Leading Article: An old-fashioned tale of hubris punished

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The Independent Online
Nothing unites the nation quite like the ruin of a wealthy and well connected man. A good court case, preferably with dramatic last-minute evidence, and a strong sub-plot of family anguish, add immeasurably to the appeal of the story. For a journalist, and for many others, the Jonathan Aitken story has all the qualities of a ripping good Saturday-morning read. For the dramatist, it has all the qualities of proper tragedy to the full Greek prescription.

Central to the tragedy is Mr Aitken's flawed character. We do not know yet, of course, the precise mixture of foolishness and culpability which makes up his flaw. We do not know precisely why he lied about what he was doing in Paris that weekend. Was it greed and fear? Was it simply political arrogance, which did not think that receiving hospitality from foreign friends and business associates was a problem? Whatever, once he had started down the path of duplicity, the drama unfolded in the ancient Greek fashion, as if inevitable (with a touch of deus ex machina about the late statement from the British Airways investigator). Along the way to the denouement, lots of bathos (the allegations of pimping), a bit of pathos and lashings of irony. When Mr Aitken spoke, misty-eyed, about "the simple sword of truth and the trusty shield of British fair play", he already knew that he had the dagger of deceit concealed on his person. And what of the shield? It turned out to be his family, not ``fair play'' at all. His wife and daughter were expected to perjure themselves to back up his story, and his son was brought up to underscore his outrage at being accused of procuring prostitutes for Arab businessmen.

There are plenty of piquant ironies in the flashback scenes of the play, too, the scenes where we look back at the hero's early life. Here we see the journalist in an earlier court appearance - this time really fighting for truth and fair play - when he took on the Labour government's hypocrisy on the Biafran war and defied the oppressive Official Secrets Act. For that bravery he was forced to give up a parliamentary candidacy. In his early life and his politics there were always strong streaks of genuine principle and even idealism: he was, and is, a complicated man.

So this is a tragedy with strong moral messages. One of them is that traditional staple of tragedians, the danger of hubris. In 1967, at the age of 24, Mr Aitken wrote a self-aggrandising book called The Young Meteors. Its thesis was that the elite of his generation were poised on the threshold of power, in politics and business. It predicted glittering futures for the likes of John Gummer, Roy Hattersley, Peter Walker, Tony Newton and, by implication, himself. It was not to be: but that kind of self-confident arrogance is not so distant from the arrogance of cover-up, bluster and perjury. It is a bad idea to tip yourself or to encourage others to tip you for the top. Even the apparent exception to the rule, William Hague, turns out only to prove it. Michael Crick tells the story of how, when Mr Hague arrived at the Oxford Union, students were determined to hate him because of his precocious speech to Conservative conference two years earlier. But his modesty and charm won them over, and he never showed the overweening pride that is the essential ingredient in tragedy.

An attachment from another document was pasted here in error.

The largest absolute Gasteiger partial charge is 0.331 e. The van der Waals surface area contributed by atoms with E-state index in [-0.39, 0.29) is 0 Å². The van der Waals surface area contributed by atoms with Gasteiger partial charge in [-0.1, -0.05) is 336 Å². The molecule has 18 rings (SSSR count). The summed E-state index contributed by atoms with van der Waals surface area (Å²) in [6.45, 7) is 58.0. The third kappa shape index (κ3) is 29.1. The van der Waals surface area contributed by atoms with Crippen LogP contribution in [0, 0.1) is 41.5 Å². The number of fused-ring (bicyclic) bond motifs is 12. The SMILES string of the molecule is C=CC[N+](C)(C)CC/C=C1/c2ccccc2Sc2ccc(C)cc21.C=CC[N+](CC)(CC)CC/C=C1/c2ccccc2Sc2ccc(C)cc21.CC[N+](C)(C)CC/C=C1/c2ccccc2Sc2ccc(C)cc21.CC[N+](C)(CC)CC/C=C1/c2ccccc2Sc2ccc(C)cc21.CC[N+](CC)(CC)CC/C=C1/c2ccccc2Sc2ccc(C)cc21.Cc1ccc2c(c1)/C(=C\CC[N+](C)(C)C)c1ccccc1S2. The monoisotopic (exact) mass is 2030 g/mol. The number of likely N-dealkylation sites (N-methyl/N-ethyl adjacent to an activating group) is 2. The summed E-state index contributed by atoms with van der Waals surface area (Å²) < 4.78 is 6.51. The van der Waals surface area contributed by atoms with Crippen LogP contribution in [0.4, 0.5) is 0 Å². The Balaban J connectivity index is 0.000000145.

Another moral is the danger of a grand family. The Aitken-Beaverbrooks have cut rather a glamorous, powerful dash across the history of 20th- century Britain. Their raffishness, courage and occasional ruthlessness must have infected Mr Aitken with a sense of Destiny. More prosaically, however, he found himself representing one of the poorer branches of the Beaverbrook dynasty, and found it hard to come to terms with that. He searched hungrily - too hungrily - for the income to support a grand political lifestyle, symbolised by his Westminster house and lavish, generous, parties. The ``meteor'' image and a certain assumption about the life he deserved surely encouraged the corner-cutting that brought him into court.

His heroes tended to be great driven characters such as Nixon and Beaverbrook himself rather than democrats or reformers. He wasn't put off by their seedier side: indeed, he rather enjoyed it. His background, politics and self-image made him a man in a hurry. Latterly, he was haunted by a feeling that he had reached the first rank too late. So he cut corners, striding towards what he thought life owed him. Like so many who have been broken in the courts, he thought his great charm, good looks and intellect would see him through - that little people's rules weren't for him. And but for a painstaking investigator, he might have been right. He had seemed a very good witness in court. He is a very good actor indeed.

But the final, inexcusable part of his story is that exploitation of his family, the drawing of loved ones into deceit. How often do we find that public figures who brandish wives and children when under attack turn out to be (the old-fashioned terms are irresistible) bounders and cads? We must, of course, be properly respectful of the pain suffered by Mr Aitken's children and his wife. It may seem rather brutal, indeed, to try to draw a lesson from this particular morality tale, as if we are kicking the man when he is down. Nor are we gloating. But Jonathan Aitken, who was born handsome, talented, relatively well-off and politically well- connected, who is charming and clever, has been destroyed not by newspapers or barristers, but by his own greed, cynicism and arrogance. That is his personal tragedy. But it would have been a tragedy for the country had this man succeeded in his political ambitions. He has always been an attractive man. But he is a bad man.

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